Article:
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Can Phikwe be redeemed?

David Magang           

View From Mana House   

Finally, the gavel has sounded.  Barring a miracle of the scale of Moses parting the Red Sea to enable the nation of Israel hassle-free passage  en route to the Promised Land,  the little twin town of Selibe Phikwe, or simply Phikwe in short,  is headed the way of a ghost town. Following months of tactless equivocation, the powers-that-be have at long last hit the nail squarely on the head. They simply no longer have the wherewithal, let alone the stomach, to keep pumping unrequited billions into a starkly moribund mine, never mind that in truth, it still has at least seven years of life left in it according to some “leaked document”.  It is not their fault, they seem to suggest: it is nature’s law of diminishing returns and the matter-of-fact fate of the wasting asset that minerals inherently are.

Well, we all knew that some day or other, BCL would give up the ghost, excuse the pun: the writing has always been on the wall though Government did nothing of substance to forestall the apocalypse. What caught us unawares is the manner in which the mine has bitten the dust – by way of assisted suicide, or euthanasia in medical jargon. Government gives us to understand that it has switched off the mine’s artificial breathing apparatus not so much to prematurely terminate its life as to extricate it from its own misery, which misery was draining the coffers of Government, or, shall we say, the Government blood bank. Whilst indications are that a circulatory specialist would have staunched the bleeding at least for one more year, when the patient was expected to be on the mend,  Government simply no longer had the patience for medical magic of any shape or form, particularly when some  fuming dude from down south was  breathing down on it with bad intentions for a breach of contract of some sort.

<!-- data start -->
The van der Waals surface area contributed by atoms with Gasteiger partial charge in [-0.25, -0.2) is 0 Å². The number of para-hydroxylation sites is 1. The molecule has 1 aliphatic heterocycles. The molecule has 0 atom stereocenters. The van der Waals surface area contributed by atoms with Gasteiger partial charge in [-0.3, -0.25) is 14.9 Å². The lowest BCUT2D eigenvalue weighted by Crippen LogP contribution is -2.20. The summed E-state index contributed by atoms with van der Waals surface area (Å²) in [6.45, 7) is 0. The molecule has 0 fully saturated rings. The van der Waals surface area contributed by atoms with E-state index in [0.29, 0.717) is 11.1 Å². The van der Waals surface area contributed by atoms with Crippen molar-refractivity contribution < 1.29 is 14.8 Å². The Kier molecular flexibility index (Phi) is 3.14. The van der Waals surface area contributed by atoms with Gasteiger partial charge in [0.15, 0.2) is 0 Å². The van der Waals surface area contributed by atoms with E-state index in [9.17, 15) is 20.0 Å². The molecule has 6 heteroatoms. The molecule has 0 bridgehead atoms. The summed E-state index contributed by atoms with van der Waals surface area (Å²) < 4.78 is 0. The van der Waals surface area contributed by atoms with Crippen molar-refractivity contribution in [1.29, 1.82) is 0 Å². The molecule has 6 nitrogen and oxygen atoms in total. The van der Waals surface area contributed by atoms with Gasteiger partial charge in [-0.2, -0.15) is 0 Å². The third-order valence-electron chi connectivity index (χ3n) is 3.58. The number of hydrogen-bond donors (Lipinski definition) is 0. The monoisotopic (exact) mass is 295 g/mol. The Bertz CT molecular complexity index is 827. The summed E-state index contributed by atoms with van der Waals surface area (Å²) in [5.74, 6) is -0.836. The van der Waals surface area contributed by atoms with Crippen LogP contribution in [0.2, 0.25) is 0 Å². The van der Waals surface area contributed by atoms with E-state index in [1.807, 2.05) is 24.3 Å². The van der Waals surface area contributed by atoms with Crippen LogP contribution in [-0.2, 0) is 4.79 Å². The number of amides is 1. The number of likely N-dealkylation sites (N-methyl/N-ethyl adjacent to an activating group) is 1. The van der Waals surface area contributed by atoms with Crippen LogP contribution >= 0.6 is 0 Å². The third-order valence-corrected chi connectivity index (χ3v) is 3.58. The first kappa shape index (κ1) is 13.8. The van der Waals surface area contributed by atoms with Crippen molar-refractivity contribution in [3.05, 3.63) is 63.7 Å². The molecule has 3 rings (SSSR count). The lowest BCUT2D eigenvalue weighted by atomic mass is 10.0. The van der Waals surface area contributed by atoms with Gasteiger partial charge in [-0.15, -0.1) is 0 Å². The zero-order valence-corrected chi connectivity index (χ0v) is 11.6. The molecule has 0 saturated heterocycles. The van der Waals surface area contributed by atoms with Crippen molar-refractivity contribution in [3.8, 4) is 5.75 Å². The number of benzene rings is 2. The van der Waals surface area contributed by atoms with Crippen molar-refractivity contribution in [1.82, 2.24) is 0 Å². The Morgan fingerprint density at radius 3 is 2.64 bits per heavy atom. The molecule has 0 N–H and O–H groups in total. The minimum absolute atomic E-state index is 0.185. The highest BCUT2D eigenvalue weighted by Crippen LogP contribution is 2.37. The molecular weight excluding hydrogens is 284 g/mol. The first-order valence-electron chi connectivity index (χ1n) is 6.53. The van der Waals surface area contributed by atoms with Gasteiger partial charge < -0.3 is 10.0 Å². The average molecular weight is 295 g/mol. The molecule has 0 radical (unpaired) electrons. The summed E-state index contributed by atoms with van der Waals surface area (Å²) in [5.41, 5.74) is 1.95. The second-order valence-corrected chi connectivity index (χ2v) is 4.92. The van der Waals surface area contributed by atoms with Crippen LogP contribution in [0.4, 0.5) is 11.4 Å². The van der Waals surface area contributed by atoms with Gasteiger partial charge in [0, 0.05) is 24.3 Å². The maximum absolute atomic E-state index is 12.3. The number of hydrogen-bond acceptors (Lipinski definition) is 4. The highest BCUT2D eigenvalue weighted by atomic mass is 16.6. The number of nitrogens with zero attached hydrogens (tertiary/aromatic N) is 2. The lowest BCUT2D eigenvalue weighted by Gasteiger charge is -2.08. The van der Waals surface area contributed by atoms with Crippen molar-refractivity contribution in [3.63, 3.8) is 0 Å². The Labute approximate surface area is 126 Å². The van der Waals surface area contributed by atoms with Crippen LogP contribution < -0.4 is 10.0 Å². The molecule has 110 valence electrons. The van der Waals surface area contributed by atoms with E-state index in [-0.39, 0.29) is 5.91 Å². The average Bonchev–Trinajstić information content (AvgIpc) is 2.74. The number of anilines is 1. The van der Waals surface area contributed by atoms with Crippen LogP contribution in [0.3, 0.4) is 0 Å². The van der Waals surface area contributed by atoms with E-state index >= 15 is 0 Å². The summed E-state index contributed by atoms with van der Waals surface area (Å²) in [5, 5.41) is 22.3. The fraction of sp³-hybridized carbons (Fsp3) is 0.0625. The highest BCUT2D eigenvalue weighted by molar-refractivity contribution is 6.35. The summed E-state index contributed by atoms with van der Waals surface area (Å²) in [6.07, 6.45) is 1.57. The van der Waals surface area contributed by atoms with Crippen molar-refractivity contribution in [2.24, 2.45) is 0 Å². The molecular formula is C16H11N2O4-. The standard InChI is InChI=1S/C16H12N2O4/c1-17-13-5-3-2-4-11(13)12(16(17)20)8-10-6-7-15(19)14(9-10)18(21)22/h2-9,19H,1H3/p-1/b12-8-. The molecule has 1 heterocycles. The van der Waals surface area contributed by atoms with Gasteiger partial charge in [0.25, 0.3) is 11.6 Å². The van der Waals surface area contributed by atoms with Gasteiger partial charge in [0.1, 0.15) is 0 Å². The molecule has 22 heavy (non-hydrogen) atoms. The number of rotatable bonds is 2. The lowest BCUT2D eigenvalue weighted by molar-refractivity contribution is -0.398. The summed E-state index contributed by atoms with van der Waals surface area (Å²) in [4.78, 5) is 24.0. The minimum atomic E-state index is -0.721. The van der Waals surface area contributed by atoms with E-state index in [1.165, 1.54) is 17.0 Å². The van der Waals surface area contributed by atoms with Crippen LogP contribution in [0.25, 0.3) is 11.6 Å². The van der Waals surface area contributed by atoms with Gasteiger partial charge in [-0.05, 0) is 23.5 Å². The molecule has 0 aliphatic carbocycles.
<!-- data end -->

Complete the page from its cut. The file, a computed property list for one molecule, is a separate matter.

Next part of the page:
As “Doctor” Nigel Dixon-Warren of KPMG hankers down to carry out a definitive post-mortem – who knows, he could find a way of reversing the rigor mortis and breath back life into the mine like Jesus called forth a clinically dead Lazarus out of the tomb – the media, the opposition, and a whole host of arm-chair critics are having a field day. Recriminations are   flying thick and fast, with the naming and shaming game already at fever pitch. 

Taking much of the flak are a former mines minister who let go of a very able GM and only listlessly kept tabs on the mine’s modus vivendi; a feckless former board chairman who  brought on board a profligate new GM before he jumped ship in the very moment the vessel hit an ice berg; an intransigent expatriate CEO of a newly-formed mining parastatal who was at perpetual loggerheads with the redeployed mines minister; and Government itself for being just plain sloppy in the greater scheme of things, such as, for example, entrusting a critically important institution such as SPEDU to    

recycled veteran  civil servants who are past their sell-by date and have no experience in running a business undertaking.